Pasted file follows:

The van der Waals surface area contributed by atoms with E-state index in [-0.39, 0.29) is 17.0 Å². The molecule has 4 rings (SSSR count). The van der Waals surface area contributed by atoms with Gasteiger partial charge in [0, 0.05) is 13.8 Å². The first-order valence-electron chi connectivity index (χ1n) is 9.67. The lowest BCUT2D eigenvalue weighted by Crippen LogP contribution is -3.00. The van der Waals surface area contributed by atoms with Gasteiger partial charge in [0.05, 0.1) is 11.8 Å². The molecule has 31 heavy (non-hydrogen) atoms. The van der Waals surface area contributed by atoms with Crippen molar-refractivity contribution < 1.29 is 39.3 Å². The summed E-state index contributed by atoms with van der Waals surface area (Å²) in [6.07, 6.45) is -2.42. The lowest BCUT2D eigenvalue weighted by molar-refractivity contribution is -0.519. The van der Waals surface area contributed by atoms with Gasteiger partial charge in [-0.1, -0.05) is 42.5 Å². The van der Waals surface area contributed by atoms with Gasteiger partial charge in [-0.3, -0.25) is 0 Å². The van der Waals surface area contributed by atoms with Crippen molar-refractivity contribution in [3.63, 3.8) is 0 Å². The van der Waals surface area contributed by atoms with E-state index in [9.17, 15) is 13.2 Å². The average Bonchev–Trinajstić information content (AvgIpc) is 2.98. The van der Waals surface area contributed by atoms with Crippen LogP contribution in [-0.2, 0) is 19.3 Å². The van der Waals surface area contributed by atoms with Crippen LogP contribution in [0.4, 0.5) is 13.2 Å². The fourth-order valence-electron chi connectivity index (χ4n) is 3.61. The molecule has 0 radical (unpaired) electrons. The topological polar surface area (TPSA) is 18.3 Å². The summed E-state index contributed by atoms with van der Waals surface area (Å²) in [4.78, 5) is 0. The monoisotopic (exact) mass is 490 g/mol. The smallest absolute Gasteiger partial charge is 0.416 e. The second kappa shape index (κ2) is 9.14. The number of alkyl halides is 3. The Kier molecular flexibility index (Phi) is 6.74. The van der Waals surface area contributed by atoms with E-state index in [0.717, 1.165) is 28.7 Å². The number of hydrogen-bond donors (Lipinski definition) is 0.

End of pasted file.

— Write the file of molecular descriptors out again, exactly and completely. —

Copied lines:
The van der Waals surface area contributed by atoms with E-state index in [-0.39, 0.29) is 17.0 Å². The molecule has 4 rings (SSSR count). The van der Waals surface area contributed by atoms with Gasteiger partial charge in [0, 0.05) is 13.8 Å². The first-order valence-electron chi connectivity index (χ1n) is 9.67. The lowest BCUT2D eigenvalue weighted by Crippen LogP contribution is -3.00. The van der Waals surface area contributed by atoms with Gasteiger partial charge in [0.05, 0.1) is 11.8 Å². The molecule has 31 heavy (non-hydrogen) atoms. The van der Waals surface area contributed by atoms with Crippen molar-refractivity contribution < 1.29 is 39.3 Å². The summed E-state index contributed by atoms with van der Waals surface area (Å²) in [6.07, 6.45) is -2.42. The lowest BCUT2D eigenvalue weighted by molar-refractivity contribution is -0.519. The van der Waals surface area contributed by atoms with Gasteiger partial charge in [-0.1, -0.05) is 42.5 Å². The van der Waals surface area contributed by atoms with Gasteiger partial charge in [-0.3, -0.25) is 0 Å². The van der Waals surface area contributed by atoms with Crippen molar-refractivity contribution in [3.63, 3.8) is 0 Å². The van der Waals surface area contributed by atoms with E-state index in [9.17, 15) is 13.2 Å². The average Bonchev–Trinajstić information content (AvgIpc) is 2.98. The van der Waals surface area contributed by atoms with Crippen LogP contribution in [-0.2, 0) is 19.3 Å². The van der Waals surface area contributed by atoms with Crippen LogP contribution in [0.4, 0.5) is 13.2 Å². The fourth-order valence-electron chi connectivity index (χ4n) is 3.61. The molecule has 0 radical (unpaired) electrons. The topological polar surface area (TPSA) is 18.3 Å². The summed E-state index contributed by atoms with van der Waals surface area (Å²) in [4.78, 5) is 0. The monoisotopic (exact) mass is 490 g/mol. The smallest absolute Gasteiger partial charge is 0.416 e. The second kappa shape index (κ2) is 9.14. The number of alkyl halides is 3. The Kier molecular flexibility index (Phi) is 6.74. The van der Waals surface area contributed by atoms with E-state index in [0.717, 1.165) is 28.7 Å². The number of hydrogen-bond donors (Lipinski definition) is 0.